Reviewer: B. Peter E. Sawaya, MD (University of Kentucky College of Medicine)
Description: This book is based on the author's lecture course in renal physiology. It is a simplified and easy-to-read review of the subject. This is the fourth edition, and the third was published in 1994.
Purpose: The purpose is to set out the principles of renal physiology for preclinical medical students. The main focus is to review normal renal function. A second objective is to discuss renal adaptation to many disease states. In this newer edition the author provides further integration of renal anatomy, pharmacology, and pathology to renal physiology. The author successfully achieves his goal.
Audience: This book is written primarily for undergraduate medical and medical science students. It is obvious that the author is very experienced in the subject and has an excellent, easy-to-read style. He does make complex concepts easy to understand.
Features: The author follows a traditional sequence of topics in renal physiology. First, he provides a comprehensive review of body fluids composition, followed by the normal function of each segment of the nephron. Subsequently he discusses the role of the kidney in fluids, electrolytes, and acid-base regulation. This book contains a few unique and very desirable features. The figures are very clear and generous in size, which makes fine details easy to depict. The frequent use of "shaded titles" and legends to figures and tables is very pleasing to the eyes. The author provides a few "problems" to solve at the end of some chapters to further highlight important topics.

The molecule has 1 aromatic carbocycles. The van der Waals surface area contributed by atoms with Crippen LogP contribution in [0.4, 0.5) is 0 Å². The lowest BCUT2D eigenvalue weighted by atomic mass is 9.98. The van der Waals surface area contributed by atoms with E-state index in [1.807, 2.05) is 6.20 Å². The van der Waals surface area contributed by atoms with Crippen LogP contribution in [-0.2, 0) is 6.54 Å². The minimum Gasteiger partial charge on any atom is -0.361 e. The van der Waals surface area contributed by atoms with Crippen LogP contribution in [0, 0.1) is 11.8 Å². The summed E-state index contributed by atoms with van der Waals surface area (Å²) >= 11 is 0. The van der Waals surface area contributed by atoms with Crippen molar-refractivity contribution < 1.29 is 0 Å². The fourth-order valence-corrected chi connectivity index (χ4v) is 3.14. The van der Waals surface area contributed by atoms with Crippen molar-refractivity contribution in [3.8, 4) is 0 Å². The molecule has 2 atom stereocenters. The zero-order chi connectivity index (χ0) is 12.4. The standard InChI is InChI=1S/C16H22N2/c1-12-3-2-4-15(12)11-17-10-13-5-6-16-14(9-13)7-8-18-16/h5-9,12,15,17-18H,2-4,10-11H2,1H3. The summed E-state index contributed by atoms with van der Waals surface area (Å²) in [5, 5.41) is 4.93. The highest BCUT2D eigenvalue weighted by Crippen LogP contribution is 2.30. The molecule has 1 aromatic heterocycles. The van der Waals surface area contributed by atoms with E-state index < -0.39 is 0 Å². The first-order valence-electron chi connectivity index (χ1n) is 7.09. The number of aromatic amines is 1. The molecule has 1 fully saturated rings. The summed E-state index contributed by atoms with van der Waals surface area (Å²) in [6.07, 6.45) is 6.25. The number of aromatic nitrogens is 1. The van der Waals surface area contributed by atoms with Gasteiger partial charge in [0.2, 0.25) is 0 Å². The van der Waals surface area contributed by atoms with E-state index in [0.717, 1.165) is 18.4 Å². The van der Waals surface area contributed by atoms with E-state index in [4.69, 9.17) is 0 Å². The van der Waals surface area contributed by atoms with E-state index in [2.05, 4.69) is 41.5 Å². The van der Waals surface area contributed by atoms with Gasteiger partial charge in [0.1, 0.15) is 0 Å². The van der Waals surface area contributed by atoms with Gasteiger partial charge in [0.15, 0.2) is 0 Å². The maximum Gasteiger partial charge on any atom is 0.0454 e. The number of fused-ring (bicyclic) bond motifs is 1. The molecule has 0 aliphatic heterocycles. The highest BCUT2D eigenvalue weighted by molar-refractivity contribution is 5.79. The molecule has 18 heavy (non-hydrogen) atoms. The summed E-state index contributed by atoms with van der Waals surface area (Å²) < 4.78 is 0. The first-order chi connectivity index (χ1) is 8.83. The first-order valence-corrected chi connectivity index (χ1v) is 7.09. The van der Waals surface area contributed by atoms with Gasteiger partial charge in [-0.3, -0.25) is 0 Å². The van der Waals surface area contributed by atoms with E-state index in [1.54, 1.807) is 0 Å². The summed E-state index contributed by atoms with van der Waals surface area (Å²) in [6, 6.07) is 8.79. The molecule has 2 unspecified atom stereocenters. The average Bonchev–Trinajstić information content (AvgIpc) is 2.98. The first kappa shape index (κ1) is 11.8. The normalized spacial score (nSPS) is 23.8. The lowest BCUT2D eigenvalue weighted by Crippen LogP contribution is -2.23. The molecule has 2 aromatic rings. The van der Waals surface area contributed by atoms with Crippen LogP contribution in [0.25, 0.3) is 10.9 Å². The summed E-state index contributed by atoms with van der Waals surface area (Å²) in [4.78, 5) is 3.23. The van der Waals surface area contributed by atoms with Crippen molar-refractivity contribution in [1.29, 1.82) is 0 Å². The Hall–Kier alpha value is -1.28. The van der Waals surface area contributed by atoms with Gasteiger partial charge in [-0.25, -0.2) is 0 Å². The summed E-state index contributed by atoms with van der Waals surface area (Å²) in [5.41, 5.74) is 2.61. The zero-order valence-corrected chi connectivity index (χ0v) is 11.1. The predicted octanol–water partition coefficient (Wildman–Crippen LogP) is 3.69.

Assessment: This book is excellent as a primer in renal physiology. All the major topics are covered in an easy-to-read style. The author clearly has the experience to transform a complex concept into something that is easy to understand. This is particularly important to students who are just beginning to learn these materials. This book can be useful to interns and residents who may be struggling in some aspects of renal physiology. In addition, I find it quite suitable as a framework for instructors of renal physiology.